What is Bycatch?


In the maritime lexicon, “bycatch” stands as a pivotal term that underscores the intricate balance between fishing, ecology, and sustainability. Bycatch refers to the inadvertent capture of non-target aquatic species during fishing endeavors. As fishing vessels cast their nets or lines to extract desired target species, the unintended consequence emerges the entanglement of juvenile fish, marine mammals, sea turtles, and seabirds. This collateral catch can wield profound ecological repercussions, disrupting marine ecosystems and engendering population imbalances.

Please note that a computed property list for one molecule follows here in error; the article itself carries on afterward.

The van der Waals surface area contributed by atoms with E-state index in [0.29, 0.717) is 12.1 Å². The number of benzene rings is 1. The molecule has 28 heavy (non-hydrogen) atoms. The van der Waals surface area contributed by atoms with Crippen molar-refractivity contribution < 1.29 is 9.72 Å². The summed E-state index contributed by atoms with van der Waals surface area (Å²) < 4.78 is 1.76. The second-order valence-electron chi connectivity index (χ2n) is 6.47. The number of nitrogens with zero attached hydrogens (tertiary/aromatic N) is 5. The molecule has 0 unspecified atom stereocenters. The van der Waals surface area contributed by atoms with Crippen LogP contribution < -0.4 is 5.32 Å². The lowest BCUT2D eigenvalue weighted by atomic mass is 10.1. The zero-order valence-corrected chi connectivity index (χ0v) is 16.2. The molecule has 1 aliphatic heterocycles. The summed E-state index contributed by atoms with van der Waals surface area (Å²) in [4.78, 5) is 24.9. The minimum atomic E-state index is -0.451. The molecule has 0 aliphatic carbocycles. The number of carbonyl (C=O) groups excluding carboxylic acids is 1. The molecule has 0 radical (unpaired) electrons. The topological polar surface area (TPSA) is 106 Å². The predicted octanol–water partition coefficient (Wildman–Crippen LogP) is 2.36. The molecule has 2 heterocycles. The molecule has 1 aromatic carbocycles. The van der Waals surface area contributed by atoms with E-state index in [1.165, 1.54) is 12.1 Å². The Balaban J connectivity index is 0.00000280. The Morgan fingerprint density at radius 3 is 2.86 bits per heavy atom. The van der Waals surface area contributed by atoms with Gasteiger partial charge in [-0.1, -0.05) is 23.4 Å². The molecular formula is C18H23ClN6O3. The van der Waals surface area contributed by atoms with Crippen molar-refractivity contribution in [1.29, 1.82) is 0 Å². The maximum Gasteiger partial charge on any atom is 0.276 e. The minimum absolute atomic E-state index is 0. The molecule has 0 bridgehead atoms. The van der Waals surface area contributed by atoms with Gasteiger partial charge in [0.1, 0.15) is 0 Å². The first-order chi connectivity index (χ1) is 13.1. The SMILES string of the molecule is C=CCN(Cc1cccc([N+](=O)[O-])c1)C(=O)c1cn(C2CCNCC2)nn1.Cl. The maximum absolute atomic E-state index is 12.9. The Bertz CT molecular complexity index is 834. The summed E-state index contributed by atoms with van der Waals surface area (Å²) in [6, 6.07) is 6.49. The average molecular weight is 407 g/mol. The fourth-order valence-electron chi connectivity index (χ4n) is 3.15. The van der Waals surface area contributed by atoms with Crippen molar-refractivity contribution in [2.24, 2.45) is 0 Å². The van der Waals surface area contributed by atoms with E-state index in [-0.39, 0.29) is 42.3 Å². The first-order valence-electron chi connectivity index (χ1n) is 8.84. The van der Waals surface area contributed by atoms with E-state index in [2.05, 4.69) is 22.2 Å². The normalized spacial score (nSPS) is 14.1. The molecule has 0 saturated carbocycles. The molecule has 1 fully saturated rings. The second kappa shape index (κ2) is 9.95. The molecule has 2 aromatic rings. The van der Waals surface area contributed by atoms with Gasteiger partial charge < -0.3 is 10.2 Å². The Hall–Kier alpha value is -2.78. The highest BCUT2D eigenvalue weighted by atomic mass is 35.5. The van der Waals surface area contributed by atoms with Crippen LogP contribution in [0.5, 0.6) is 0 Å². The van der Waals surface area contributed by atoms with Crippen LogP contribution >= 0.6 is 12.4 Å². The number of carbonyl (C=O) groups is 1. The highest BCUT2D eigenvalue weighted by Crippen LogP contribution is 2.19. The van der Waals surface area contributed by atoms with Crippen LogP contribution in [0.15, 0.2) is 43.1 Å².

The implications of bycatch extend beyond ecological realms to economic and regulatory domains. Bycatch undermines the economic viability of fisheries by wasting valuable marine life that isn’t meant for the market. Furthermore, stringent regulations and conservation efforts aim to mitigate bycatch, ensuring responsible fishing practices and the preservation of marine biodiversity. Strategies to curtail bycatch include utilizing specialized fishing gear, implementing spatial and temporal fishing restrictions, and designing devices like turtle excluder devices (TEDs) to release non-target species.

Bycatch epitomizes the delicate coexistence of human sustenance and environmental stewardship. It compels stakeholders, from fishermen to policymakers, to navigate the waters of conservation and commerce, striving for a harmonious balance between thriving fisheries and thriving oceans.


Learn more about biodiversity and bycatch: